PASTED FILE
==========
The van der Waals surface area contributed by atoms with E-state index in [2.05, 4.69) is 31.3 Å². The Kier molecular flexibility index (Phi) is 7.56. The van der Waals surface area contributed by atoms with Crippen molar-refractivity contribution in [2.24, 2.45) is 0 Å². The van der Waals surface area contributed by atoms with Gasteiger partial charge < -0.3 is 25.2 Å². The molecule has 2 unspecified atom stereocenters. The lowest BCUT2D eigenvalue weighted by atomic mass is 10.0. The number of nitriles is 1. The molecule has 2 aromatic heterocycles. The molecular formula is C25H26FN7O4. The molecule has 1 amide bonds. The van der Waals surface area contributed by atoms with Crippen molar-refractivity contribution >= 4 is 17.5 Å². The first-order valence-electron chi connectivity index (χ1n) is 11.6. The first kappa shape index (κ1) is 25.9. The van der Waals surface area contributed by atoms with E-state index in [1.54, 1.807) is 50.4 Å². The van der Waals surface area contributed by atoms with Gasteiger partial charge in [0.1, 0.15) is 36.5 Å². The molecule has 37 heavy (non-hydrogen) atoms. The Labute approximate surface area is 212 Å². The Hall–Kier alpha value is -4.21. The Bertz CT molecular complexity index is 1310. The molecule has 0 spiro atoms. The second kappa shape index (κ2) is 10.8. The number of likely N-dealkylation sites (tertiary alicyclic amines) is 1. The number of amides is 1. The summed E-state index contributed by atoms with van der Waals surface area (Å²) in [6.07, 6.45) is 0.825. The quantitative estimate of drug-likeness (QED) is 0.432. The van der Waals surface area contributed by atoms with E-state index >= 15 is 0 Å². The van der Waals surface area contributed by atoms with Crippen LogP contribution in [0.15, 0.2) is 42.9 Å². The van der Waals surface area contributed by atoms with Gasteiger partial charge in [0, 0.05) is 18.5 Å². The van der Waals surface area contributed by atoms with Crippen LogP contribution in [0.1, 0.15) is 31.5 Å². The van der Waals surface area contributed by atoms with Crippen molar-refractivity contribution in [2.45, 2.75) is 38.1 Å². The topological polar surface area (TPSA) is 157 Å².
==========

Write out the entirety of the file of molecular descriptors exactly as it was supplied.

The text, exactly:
The van der Waals surface area contributed by atoms with E-state index in [2.05, 4.69) is 31.3 Å². The Kier molecular flexibility index (Phi) is 7.56. The van der Waals surface area contributed by atoms with Crippen molar-refractivity contribution in [2.24, 2.45) is 0 Å². The van der Waals surface area contributed by atoms with Gasteiger partial charge < -0.3 is 25.2 Å². The molecule has 2 unspecified atom stereocenters. The lowest BCUT2D eigenvalue weighted by atomic mass is 10.0. The number of nitriles is 1. The molecule has 2 aromatic heterocycles. The molecular formula is C25H26FN7O4. The molecule has 1 amide bonds. The van der Waals surface area contributed by atoms with Crippen molar-refractivity contribution >= 4 is 17.5 Å². The first-order valence-electron chi connectivity index (χ1n) is 11.6. The first kappa shape index (κ1) is 25.9. The van der Waals surface area contributed by atoms with E-state index in [1.54, 1.807) is 50.4 Å². The van der Waals surface area contributed by atoms with Gasteiger partial charge in [0.1, 0.15) is 36.5 Å². The molecule has 37 heavy (non-hydrogen) atoms. The Labute approximate surface area is 212 Å². The Hall–Kier alpha value is -4.21. The Bertz CT molecular complexity index is 1310. The molecule has 0 spiro atoms. The second kappa shape index (κ2) is 10.8. The number of likely N-dealkylation sites (tertiary alicyclic amines) is 1. The number of amides is 1. The summed E-state index contributed by atoms with van der Waals surface area (Å²) in [6.07, 6.45) is 0.825. The quantitative estimate of drug-likeness (QED) is 0.432. The van der Waals surface area contributed by atoms with E-state index >= 15 is 0 Å². The van der Waals surface area contributed by atoms with Crippen LogP contribution in [0.15, 0.2) is 42.9 Å². The van der Waals surface area contributed by atoms with Gasteiger partial charge in [0, 0.05) is 18.5 Å². The van der Waals surface area contributed by atoms with Crippen LogP contribution in [0.1, 0.15) is 31.5 Å². The van der Waals surface area contributed by atoms with Crippen molar-refractivity contribution in [2.45, 2.75) is 38.1 Å². The topological polar surface area (TPSA) is 157 Å².